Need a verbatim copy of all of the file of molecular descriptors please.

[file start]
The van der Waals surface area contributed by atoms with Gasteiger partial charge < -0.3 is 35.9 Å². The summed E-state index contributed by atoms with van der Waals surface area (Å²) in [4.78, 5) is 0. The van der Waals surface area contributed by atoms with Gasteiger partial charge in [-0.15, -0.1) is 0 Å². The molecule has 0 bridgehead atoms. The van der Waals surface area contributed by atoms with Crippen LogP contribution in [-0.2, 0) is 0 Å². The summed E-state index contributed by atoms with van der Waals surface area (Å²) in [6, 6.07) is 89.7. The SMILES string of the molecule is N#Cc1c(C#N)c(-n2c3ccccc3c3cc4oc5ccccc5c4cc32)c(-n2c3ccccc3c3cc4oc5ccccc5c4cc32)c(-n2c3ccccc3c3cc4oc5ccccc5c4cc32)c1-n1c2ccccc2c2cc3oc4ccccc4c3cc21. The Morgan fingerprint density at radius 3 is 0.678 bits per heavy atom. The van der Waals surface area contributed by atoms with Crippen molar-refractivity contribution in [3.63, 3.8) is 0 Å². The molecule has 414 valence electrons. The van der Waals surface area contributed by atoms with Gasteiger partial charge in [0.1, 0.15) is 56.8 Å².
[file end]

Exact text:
The van der Waals surface area contributed by atoms with Gasteiger partial charge < -0.3 is 35.9 Å². The summed E-state index contributed by atoms with van der Waals surface area (Å²) in [4.78, 5) is 0. The van der Waals surface area contributed by atoms with Gasteiger partial charge in [-0.15, -0.1) is 0 Å². The molecule has 0 bridgehead atoms. The van der Waals surface area contributed by atoms with Crippen LogP contribution in [-0.2, 0) is 0 Å². The summed E-state index contributed by atoms with van der Waals surface area (Å²) in [6, 6.07) is 89.7. The SMILES string of the molecule is N#Cc1c(C#N)c(-n2c3ccccc3c3cc4oc5ccccc5c4cc32)c(-n2c3ccccc3c3cc4oc5ccccc5c4cc32)c(-n2c3ccccc3c3cc4oc5ccccc5c4cc32)c1-n1c2ccccc2c2cc3oc4ccccc4c3cc21. The Morgan fingerprint density at radius 3 is 0.678 bits per heavy atom. The van der Waals surface area contributed by atoms with Crippen molar-refractivity contribution in [3.63, 3.8) is 0 Å². The molecule has 414 valence electrons. The van der Waals surface area contributed by atoms with Gasteiger partial charge in [0.1, 0.15) is 56.8 Å².